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Construction Industry

Volume 927: debated on Tuesday 1 March 1977

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asked the Secretary of State for Employment whether he will make a further statement on the level of unemployment in the construction industry; and what proposals he has for reducing it at least to the level of March 1974.

The latest available quarterly figures for the industry in Great Britain are those for August 1976, when 193.800 workers were registered as unemployed. Questions about future programmes of construction work should be addressed to my right hon. Friend the Secretary of State for the Environment. The Government's special employment measures are available to help workers in the construction industry who are unemployed or threatened with redundancy.

Since the work load in the construction industry is so abysmal and is growing steadily worse, will the Government at least insist that the report from the economic development council for building advocating more home ownership—a report which has been suppressed because it may be politically embarrassing—is published as soon as possible?

That is a matter for the NEDC. As for what the report will or will not disclose, I do not know the answer to that matter any more than does the hon. Gentleman, except what has been reported speculatively in the Press. We should find the facts before we make sweeping allegations of that nature.

Does my hon. Friend accept that the construction workers are sick and tired of always being hit by slumps? Is it not time that the Government got down to arranging some sort of crash programme to insist that the construction industry must build more houses, help in home improvements and assist local authorities to take their plans out of pigeon-holes to ensure that more use is made of construction workers on public buildings?

I share my hon. Friend's concern about unemployment in the construction industry. I hope that he will take some small comfort from the recent fall in interest rates, which is expected to lead to an increased demand for building in the private sector and has considerably improved the competitive position in the building societies. I hope that that will give some comfort and help to the building industry.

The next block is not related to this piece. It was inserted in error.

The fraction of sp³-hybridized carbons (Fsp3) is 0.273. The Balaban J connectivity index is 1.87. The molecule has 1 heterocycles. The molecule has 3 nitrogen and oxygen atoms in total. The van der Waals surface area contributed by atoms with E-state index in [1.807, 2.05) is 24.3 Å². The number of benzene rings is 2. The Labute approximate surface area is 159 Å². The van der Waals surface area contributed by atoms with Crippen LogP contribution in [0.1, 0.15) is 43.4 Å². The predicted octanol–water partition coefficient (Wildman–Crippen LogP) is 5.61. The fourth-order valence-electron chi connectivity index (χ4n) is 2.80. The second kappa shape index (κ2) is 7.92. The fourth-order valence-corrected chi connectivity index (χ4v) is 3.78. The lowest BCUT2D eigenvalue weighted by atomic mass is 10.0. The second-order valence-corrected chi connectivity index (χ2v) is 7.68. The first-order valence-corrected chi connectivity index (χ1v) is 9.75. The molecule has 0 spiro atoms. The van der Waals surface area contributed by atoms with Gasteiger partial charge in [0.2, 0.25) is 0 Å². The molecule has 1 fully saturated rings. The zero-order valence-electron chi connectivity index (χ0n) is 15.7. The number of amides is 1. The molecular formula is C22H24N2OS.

Will the Minister discuss with the Secretary of State for Industry and the Chancellor of the Exchequer the case for increasing development grants for new industrial building to promote construction and renovation in older areas? If necessary, will he consider making reductions in grants on new machinery to offset the cost as a switch in balance would be beneficial?

Of course, the hon. Gentleman knows that these matters are readily recognised by the Secretary of State for Industry. But it is equally recognised that the Government's industrial and economic strategy is one of providing for more assistance in the measures that are being taken in terms of Sections 7 and 8 of the Industry Act. I hope that in that way the Department of Industry will be able to express a positive response to the kind of strategy of which the hon. Gentleman spoke.

Does my hon. Friend realise that by cutting public spending he will automatically cut back on manufacturing industry? Does he not appreciate that the six-month moratorium on public utilities that arose out of the last set of measures in December and the housing cut-back of last July are throwing pipe-workers out of work and putting them on short time in North Derbyshire, in the Stanton and Staveley areas, and other regions throughout the country? If the Minister really wants to put things on a sound basis and footing, should he not stop listening to Members of the Opposition who are demanding public spending cuts?

My hon. Friend will recall that when my right hon. Friend the Chancellor of the Exchequer made his statement in December he made it quite clear that the programme that he was then announcing would not of itself lead to increased unemployment and that any increase in unemployment would be the result of other factors, such as the general state of the world economy. Our aim must be to achieve a general strengthening of the economy and to provide a sound basis for construction and other industries.